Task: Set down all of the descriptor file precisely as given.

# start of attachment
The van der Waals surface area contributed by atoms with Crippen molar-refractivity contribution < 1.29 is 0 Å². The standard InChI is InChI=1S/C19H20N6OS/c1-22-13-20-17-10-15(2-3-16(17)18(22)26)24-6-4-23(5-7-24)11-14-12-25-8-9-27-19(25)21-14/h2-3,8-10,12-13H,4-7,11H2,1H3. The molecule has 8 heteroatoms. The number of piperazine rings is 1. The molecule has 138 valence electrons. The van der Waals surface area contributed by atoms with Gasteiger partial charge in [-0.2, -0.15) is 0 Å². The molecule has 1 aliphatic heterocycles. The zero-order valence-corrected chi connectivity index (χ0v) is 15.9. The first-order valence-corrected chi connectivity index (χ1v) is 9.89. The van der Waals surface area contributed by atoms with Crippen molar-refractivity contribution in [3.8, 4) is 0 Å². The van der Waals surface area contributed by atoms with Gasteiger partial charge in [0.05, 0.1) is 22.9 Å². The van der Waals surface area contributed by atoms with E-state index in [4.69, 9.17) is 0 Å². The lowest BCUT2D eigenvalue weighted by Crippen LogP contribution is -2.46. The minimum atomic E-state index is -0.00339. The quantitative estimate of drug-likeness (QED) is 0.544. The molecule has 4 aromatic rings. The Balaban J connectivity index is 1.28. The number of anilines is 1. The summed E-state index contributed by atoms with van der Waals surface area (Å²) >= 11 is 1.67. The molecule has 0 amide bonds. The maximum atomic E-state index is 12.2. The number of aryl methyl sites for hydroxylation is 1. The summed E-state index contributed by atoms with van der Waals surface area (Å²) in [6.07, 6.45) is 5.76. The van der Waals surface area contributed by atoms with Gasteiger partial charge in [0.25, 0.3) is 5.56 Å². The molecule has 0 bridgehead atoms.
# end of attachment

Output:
The van der Waals surface area contributed by atoms with Crippen molar-refractivity contribution < 1.29 is 0 Å². The standard InChI is InChI=1S/C19H20N6OS/c1-22-13-20-17-10-15(2-3-16(17)18(22)26)24-6-4-23(5-7-24)11-14-12-25-8-9-27-19(25)21-14/h2-3,8-10,12-13H,4-7,11H2,1H3. The molecule has 8 heteroatoms. The number of piperazine rings is 1. The molecule has 138 valence electrons. The van der Waals surface area contributed by atoms with Gasteiger partial charge in [-0.2, -0.15) is 0 Å². The molecule has 1 aliphatic heterocycles. The zero-order valence-corrected chi connectivity index (χ0v) is 15.9. The first-order valence-corrected chi connectivity index (χ1v) is 9.89. The van der Waals surface area contributed by atoms with Crippen molar-refractivity contribution in [3.8, 4) is 0 Å². The van der Waals surface area contributed by atoms with Gasteiger partial charge in [0.05, 0.1) is 22.9 Å². The van der Waals surface area contributed by atoms with E-state index in [4.69, 9.17) is 0 Å². The lowest BCUT2D eigenvalue weighted by Crippen LogP contribution is -2.46. The minimum atomic E-state index is -0.00339. The quantitative estimate of drug-likeness (QED) is 0.544. The molecule has 4 aromatic rings. The Balaban J connectivity index is 1.28. The number of anilines is 1. The summed E-state index contributed by atoms with van der Waals surface area (Å²) >= 11 is 1.67. The molecule has 0 amide bonds. The maximum atomic E-state index is 12.2. The number of aryl methyl sites for hydroxylation is 1. The summed E-state index contributed by atoms with van der Waals surface area (Å²) in [6.07, 6.45) is 5.76. The van der Waals surface area contributed by atoms with Gasteiger partial charge in [0.25, 0.3) is 5.56 Å². The molecule has 0 bridgehead atoms.